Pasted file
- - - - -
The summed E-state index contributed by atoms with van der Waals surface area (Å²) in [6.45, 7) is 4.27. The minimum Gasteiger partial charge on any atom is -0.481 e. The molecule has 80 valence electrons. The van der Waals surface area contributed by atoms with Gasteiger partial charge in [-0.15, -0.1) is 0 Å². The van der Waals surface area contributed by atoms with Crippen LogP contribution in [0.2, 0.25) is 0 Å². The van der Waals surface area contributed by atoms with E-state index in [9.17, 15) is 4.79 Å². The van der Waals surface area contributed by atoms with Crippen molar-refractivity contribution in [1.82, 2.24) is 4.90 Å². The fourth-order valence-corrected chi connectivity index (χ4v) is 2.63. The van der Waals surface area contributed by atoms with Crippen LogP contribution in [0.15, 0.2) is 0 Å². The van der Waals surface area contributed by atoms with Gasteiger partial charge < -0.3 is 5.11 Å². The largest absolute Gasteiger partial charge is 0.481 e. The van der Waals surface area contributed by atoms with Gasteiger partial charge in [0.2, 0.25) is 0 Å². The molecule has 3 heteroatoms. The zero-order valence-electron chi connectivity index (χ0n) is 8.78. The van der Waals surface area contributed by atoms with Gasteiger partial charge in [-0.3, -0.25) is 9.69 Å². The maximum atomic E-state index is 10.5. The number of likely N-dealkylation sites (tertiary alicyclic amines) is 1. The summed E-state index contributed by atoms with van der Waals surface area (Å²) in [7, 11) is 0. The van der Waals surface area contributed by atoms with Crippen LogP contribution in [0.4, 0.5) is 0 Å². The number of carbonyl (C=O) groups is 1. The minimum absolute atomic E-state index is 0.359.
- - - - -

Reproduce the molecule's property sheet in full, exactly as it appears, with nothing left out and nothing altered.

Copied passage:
The summed E-state index contributed by atoms with van der Waals surface area (Å²) in [6.45, 7) is 4.27. The minimum Gasteiger partial charge on any atom is -0.481 e. The molecule has 80 valence electrons. The van der Waals surface area contributed by atoms with Gasteiger partial charge in [-0.15, -0.1) is 0 Å². The van der Waals surface area contributed by atoms with Crippen LogP contribution in [0.2, 0.25) is 0 Å². The van der Waals surface area contributed by atoms with E-state index in [9.17, 15) is 4.79 Å². The van der Waals surface area contributed by atoms with Crippen molar-refractivity contribution in [1.82, 2.24) is 4.90 Å². The fourth-order valence-corrected chi connectivity index (χ4v) is 2.63. The van der Waals surface area contributed by atoms with Crippen LogP contribution in [0.15, 0.2) is 0 Å². The van der Waals surface area contributed by atoms with Gasteiger partial charge < -0.3 is 5.11 Å². The largest absolute Gasteiger partial charge is 0.481 e. The van der Waals surface area contributed by atoms with Gasteiger partial charge in [0.2, 0.25) is 0 Å². The molecule has 3 heteroatoms. The zero-order valence-electron chi connectivity index (χ0n) is 8.78. The van der Waals surface area contributed by atoms with Gasteiger partial charge in [-0.3, -0.25) is 9.69 Å². The maximum atomic E-state index is 10.5. The number of likely N-dealkylation sites (tertiary alicyclic amines) is 1. The summed E-state index contributed by atoms with van der Waals surface area (Å²) in [7, 11) is 0. The van der Waals surface area contributed by atoms with Crippen LogP contribution in [0.4, 0.5) is 0 Å². The number of carbonyl (C=O) groups is 1. The minimum absolute atomic E-state index is 0.359.